Euro2012 Puts a Mirror Before Former Soviet States, World

An outsider viewing Euro2012 — the pan-continental soccer tournament that even to longtime observers seems a bit odd — might reasonably conclude that Western Europe makes a concerted effort to completely forget about the East for several years at a time, only to rediscover the refugees of Soviet brutality with a start at irregular intervals. There is something fair to this; the opening of Euro2012 was not marked with fanfare as Ukraine and Poland opened themselves to the world of sport, but rather a series run by the BBC (and highlighted ad nauseam by the Guardian) accusing the Ukrainians of unfettered racism, especially around soccer matches, and with calls for a boycott because of the Yulia Tymoshenko case.

The boycott — a futile gesture during the Cold War, a more futile one now — appears to be largely based on Angela Merkel’s need to pacify her left wing while she sorts out the collapse of the Eurozone and to keep the Russian suppliers of her country’s natural gas happy, and is already receding into the headlines. The cries of racism have largely fallen flat as the only such incident so far was between Russian and Polish fans; pan-Slavic slurs don’t rise quite to the level of the racism the BBC attempted to conjure.

(I leave to the side the irony of the British Broadcasting Company seeming scandalized by the thought of racist soccer hooligans, showing once and for all that the Beeb’s producers couldn’t find a soccer match if they were dropped off at Eastlands in time for a City-Man. U. dustup.)

What was lost in all of this is the proof of the growth — uneven growth, to be sure — of civil society in the wreckage of the Soviet Union. This is a terribly important thing, and all the more so because we tend to take it for granted.

Civil society is the necessary precondition for healthy government — democracy, constitutional monarchy, and republics all rely on the power of the intermediating, voluntary institutions to live, grow, and survive. This is something President Bush and his team at State did not fully understand as they tried to build democratic governance in Iraq, where civil society was brutally crushed by Saddam Hussein, and something President Obama does not understand as he tries to undermine institutions like the Catholic Church, as they fight not to be compelled to perform mortal sins. Voluntary institutions give their members a stake in society, one such that they see themselves as not mere subjects, but participants, men and women who will defend the system because they are part of it, not beneath it.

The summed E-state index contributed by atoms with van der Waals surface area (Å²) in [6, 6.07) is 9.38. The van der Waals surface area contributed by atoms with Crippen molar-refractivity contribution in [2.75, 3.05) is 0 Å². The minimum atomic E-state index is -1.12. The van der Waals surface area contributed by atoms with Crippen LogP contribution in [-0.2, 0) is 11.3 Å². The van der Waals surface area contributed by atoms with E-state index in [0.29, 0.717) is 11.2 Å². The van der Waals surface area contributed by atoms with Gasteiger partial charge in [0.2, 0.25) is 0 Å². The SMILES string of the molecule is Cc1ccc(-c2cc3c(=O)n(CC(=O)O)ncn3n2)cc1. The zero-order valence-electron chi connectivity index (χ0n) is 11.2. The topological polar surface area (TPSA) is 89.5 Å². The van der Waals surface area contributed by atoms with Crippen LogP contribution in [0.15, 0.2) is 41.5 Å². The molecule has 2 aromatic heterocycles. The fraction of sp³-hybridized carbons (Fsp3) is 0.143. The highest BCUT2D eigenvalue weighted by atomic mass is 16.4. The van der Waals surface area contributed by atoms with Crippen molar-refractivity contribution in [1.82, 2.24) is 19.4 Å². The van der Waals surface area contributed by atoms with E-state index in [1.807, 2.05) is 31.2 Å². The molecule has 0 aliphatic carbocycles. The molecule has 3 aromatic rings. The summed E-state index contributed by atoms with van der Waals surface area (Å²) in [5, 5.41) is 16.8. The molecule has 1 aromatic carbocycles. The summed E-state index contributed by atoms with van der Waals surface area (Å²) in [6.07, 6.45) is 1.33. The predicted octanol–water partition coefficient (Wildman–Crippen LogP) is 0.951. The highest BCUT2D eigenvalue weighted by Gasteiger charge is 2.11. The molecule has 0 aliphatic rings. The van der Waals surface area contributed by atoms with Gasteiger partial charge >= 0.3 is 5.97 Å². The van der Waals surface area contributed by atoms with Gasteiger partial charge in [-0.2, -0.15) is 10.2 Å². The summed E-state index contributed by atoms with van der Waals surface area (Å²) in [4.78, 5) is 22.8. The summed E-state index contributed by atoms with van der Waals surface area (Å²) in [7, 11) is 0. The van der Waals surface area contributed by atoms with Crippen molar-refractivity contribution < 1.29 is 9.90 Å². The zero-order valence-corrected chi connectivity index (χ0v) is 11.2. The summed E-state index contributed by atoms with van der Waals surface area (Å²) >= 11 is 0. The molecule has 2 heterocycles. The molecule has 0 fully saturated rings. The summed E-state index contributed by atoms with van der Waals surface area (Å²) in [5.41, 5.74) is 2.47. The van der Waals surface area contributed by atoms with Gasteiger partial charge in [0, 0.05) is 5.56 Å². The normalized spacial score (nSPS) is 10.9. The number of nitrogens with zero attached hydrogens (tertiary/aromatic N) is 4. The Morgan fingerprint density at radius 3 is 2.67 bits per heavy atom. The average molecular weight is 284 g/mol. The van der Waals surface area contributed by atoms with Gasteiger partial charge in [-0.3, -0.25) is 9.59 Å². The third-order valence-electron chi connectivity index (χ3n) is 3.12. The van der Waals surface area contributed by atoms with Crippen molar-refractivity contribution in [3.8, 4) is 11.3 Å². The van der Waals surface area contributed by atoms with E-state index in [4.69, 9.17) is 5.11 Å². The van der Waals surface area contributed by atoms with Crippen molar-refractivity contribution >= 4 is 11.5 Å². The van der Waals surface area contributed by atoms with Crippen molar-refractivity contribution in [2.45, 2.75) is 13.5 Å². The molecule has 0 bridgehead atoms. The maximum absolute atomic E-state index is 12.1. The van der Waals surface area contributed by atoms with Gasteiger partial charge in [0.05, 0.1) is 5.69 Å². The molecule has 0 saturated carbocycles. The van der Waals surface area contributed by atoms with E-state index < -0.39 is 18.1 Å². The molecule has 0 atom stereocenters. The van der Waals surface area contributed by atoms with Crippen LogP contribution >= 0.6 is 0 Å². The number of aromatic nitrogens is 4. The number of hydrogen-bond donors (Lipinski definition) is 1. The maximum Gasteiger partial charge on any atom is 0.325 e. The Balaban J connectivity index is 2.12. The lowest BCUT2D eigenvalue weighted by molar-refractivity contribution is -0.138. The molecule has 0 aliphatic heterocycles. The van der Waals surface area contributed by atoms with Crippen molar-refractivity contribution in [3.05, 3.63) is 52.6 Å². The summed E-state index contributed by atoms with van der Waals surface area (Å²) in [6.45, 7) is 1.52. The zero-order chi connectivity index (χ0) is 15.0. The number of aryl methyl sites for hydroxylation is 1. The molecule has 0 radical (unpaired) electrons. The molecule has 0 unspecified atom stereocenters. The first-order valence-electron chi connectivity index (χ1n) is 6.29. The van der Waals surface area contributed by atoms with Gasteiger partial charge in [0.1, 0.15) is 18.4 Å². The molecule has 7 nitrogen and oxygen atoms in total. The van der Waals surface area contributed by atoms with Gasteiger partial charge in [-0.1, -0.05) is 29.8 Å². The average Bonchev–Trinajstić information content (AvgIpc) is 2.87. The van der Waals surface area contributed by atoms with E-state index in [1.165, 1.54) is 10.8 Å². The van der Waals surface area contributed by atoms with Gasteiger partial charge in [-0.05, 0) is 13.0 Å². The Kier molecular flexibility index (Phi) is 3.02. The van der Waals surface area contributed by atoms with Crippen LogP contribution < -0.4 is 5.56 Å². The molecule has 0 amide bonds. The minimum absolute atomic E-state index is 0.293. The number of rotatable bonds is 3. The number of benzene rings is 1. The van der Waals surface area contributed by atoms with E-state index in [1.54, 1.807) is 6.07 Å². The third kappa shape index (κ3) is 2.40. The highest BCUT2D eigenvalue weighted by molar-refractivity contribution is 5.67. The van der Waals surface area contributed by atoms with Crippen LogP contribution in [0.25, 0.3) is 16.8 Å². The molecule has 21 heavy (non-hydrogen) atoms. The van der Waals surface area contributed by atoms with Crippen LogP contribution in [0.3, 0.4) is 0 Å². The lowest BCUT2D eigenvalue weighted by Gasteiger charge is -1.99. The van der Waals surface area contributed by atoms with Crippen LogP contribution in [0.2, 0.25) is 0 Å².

Russia has demonstrated firmly that just being able to vote does not make a democracy; the citizens must believe they have some stake in the vote, or they will not care about the result.

Those states where civil society is healthy and thriving are either models of growth — the Baltics and Poland come to mind — or working to reform and grow in painful fits and starts, such as Ukraine, Georgia, Azerbaijan, and, to a lesser extent, Armenia. Those countries without it — Uzbekistan, Belarus, Turkmenistan — are not merely model brutal dictatorships, but rather model brutal dictatorships falling inexorably back into Russia’s decayed orbit.

By urging boycotts and focusing on alleged racism, the West is undermining civil society at a moment when it is needed most. We take for granted these things because they are so common for us, so everyday. In the former Soviet Union, decades of hard work and diligent efforts by the citizenry have produced wonders — albeit tenuous ones. In Ukraine, there is a thriving, if wildly unpopular, political opposition and the Kyiv Post — the largest paper in the country — is a model for how to hate the Government. Azerbaijan has hundreds of Opposition parties, and most of the controversy that came out of the EuroVision song contest was first carried in Opposition papers and blogs.

But these things exist because of hard work and shared commitment. By treating soccer matches as political tokens, politicians undermine them, make them cheap and tawdry. By treating unusual acts of racism as the everyday, the BBC tells Ukraine not to bother with an open society. By ignoring the real progress so many of these states have made to focus on their shortcomings, we send the perverse message that decent behavior is not even worthy of mention.

That is the real lesson of the cultural events of the last two months. Rare is the Western politician who understands this.

Image copyright Dziurek /